Winner of world's biggest prize for tapestry announced

image source, Royal Botanic Garden Edinburgh

A design inspired by a shirt has won the world's biggest prize for tapestry.

"Vine" by Norwegian Brita Been prevailed over a shortlist of 16 other artworks, including works by various Scottish artists.

The £8,000 Cordis Prize for Tapestry was co-founded by best-selling crime novelist Ian Rankin and his wife Miranda Harvey in 2015.

The tapestries are on display at the Inverleith House Gallery in Edinburgh's Royal Botanic Gardens until 27 May.

"Vine" is described as a "joyous statement about heritage and the textile traditions of Norway".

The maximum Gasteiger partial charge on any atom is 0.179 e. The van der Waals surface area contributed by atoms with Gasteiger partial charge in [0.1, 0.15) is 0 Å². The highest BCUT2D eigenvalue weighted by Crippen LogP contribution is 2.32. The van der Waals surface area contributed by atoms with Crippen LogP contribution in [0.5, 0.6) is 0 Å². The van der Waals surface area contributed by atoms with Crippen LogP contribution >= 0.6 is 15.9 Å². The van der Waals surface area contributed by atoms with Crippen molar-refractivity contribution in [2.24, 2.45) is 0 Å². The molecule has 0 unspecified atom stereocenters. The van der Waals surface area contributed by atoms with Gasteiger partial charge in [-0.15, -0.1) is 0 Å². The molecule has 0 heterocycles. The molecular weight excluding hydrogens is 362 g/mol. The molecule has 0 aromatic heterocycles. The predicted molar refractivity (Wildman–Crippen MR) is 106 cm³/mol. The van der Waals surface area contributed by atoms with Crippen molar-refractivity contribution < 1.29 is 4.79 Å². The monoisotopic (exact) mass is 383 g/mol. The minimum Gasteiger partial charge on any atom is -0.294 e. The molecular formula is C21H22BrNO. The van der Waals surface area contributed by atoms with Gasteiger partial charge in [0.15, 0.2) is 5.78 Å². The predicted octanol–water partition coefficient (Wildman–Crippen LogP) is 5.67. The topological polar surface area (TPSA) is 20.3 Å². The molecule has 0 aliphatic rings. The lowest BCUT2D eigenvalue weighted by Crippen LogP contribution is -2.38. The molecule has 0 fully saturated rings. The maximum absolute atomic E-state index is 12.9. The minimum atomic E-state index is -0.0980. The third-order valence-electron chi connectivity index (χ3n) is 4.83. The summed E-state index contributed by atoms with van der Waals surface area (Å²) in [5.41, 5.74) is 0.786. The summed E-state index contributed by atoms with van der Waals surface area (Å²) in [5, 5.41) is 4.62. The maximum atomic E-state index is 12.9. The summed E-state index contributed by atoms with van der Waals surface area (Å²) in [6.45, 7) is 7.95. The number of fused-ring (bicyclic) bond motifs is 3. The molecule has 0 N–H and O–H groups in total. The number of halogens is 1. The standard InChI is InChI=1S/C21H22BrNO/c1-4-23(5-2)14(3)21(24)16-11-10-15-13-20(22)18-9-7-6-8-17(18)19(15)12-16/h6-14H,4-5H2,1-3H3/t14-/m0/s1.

Its creator Brita Been said it was a "tribute to women's creative work, time and patience", which was inspired by an embroidery on a white linen shirt front.

image source, Brita Been
image captionThe shortlist includes weavers from Japan, Serbia, Canada, Norway, Denmark, Hungary and the United Kingdom.

She said: "I have chosen to weave the patterns on a black background. Black boldly highlights colours and makes patterns stand out.

"The forms are essentially retained as in the original embroideries, even though the patterns have been revised and adapted to transfer from a shirt to large woven tapestries. The patterns are enlarged and made more visible."

Speaking on behalf of the judging panel, Cordis Prize co-founder Miranda Harvey said: "With such a strong and diverse shortlist it was very hard to pick just one winner.

"In the end I felt that 'Vine' is powerful, joyous and accessible.

"It is beautifully woven, deceptively simple, and will delight every visitor to Inverleith House."